At times like this it is essential that we remember the most fundamental obligation of the President of the United States. Of his many duties, the most fundamental is to protect the American people by ensuring the guarantee of our constitutional rights. During the Presidential Inauguration Trump took the Oath of Office:
“I do solemnly swear (or affirm) that I will faithfully execute the Office of President of the United States, and will to the best of my ability, preserve, protect and defend the Constitution of the United States.”
Last night, at 8 p.m., the White House announced in a news release that Trump had officially pardoned Arpaio, the Arizona sheriff who had been found guilty of criminal contempt in July for disregarding a court order in a racial-profiling case. The act of granting the pardon was probably not illegal. It was however an impeachable offense.
Joe Arpaio was convicted of criminal contempt of court as a result of defiance of a Federal Court’s order requiring him to stop violating the Constitutional rights of citizens of the United States of Mexican heritage. Harvard Law professor Noah Feldman wrote after Trump’s belligerent Phoenix rally speechthat pardoning Arapio would represent an “assault on the federal judiciary, the Constitution and the rule of law itself” for which the “remedy is impeachment.” Pardons can be granted for two reasons: either to provide mercy or correct a miscarriage of justice, in an individual case; or on more general grounds based on public policy.
Trump’s pardon of Arpaio does not fit either category very well. Arpaio was convicted for doing the opposite of his job. As a sworn officer of law enforcement, he violated the law and then ignored court orders designed to bring his policies in line with statutory and constitutional mandates. Two different federal judges found, respectively, that the “constitutional violations” committed by Arpaio’s office were “broad in scope, involve its highest ranking command staff, and flow into its management of internal affairs investigations” and that he “willfully violated” directives to correct those violations.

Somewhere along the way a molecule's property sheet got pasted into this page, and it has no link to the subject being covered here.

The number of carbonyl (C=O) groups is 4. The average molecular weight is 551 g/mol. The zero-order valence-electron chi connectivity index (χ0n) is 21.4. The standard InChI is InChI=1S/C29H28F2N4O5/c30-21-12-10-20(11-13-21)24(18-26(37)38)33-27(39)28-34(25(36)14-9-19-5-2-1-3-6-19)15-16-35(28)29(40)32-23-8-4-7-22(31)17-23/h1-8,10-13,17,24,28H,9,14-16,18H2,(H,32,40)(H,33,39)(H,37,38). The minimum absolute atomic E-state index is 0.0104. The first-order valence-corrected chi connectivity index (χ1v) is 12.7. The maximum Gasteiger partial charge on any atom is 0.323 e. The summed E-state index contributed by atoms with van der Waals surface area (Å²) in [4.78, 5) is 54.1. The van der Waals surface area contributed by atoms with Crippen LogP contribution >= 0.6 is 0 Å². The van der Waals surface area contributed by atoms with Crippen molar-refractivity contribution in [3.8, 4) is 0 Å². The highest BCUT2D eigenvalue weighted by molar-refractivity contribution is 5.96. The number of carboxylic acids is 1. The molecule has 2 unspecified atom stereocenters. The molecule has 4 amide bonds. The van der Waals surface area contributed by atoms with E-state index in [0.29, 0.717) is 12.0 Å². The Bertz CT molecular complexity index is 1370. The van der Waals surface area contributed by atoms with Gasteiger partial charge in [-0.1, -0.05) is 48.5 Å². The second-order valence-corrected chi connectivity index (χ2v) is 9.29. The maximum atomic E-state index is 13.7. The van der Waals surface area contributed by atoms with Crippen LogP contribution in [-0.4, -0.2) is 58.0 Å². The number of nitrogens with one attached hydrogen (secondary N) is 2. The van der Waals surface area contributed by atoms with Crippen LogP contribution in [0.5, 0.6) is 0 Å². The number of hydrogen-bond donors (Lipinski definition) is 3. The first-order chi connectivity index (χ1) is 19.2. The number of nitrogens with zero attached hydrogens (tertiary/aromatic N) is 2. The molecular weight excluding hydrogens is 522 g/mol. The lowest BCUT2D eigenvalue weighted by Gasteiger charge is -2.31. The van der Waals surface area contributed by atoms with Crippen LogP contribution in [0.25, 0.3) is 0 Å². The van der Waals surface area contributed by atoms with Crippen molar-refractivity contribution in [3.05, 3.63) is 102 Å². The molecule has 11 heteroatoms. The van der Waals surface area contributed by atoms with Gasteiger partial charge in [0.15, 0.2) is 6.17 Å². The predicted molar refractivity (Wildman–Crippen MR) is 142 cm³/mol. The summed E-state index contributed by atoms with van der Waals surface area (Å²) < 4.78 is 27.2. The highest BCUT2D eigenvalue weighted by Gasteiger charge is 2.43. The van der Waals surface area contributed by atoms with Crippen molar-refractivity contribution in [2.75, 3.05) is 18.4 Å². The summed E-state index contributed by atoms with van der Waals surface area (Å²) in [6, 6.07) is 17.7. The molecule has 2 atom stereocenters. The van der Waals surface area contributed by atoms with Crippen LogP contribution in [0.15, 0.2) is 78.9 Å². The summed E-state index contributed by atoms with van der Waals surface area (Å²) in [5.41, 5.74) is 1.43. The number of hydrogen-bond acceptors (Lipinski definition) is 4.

Hence the arguments that Trump’s action — though itself clearly legal — undermines the rule of law. Is it an impeachable offense? That will depend, as Gerald Ford put it early in his political career, on whether “a majority of the House of Representatives considers it to be …”
Thus the House of Representatives should consider what Arapio and his subordinates did to violate the Constitutional rights of U.S. Citizens.
Arapio arrested journalists who wrote a story he didn’t like. Michael Lacey and Jim Larkin were taken from their homes in the middle of the night and jailed on misdemeanor charges alleging that they violated the secrecy of a grand jury — which turned out never to have been convened. Let me say that another way. Two reporters were taken from their homes in the middle of the night and jailed, accused of something that never happened! It wasn’t just that they weren’t guilty of the crime alleged. The crime alleged NEVER HAPPENED.
Lacey and Larkin had written a news story detailing what they called a “breathtaking abuse of the constitution” by Arapio. Arapio’s deputies arrested the reporters the night the story was published on charges of violating grand jury secrecy – alleged misdemeanor violations that normally don’t spark nighttime arrests at suspects’ homes. Thus Arapio committed a breathtaking abuse of the Constitution against reporters who reported on his other breathtaking examples of abuse of the Constitutional rights of citizens.
Specific examples of the reported abuse by Arapio included the following widespread, violent and demeaning mistreatment of US citizens of Latino heritage:
- Forcing Women To Sleep In Their Own Menstrual Blood: In Arpaio’s jails, “female Latina LEP prisoners have been denied basic sanitary items.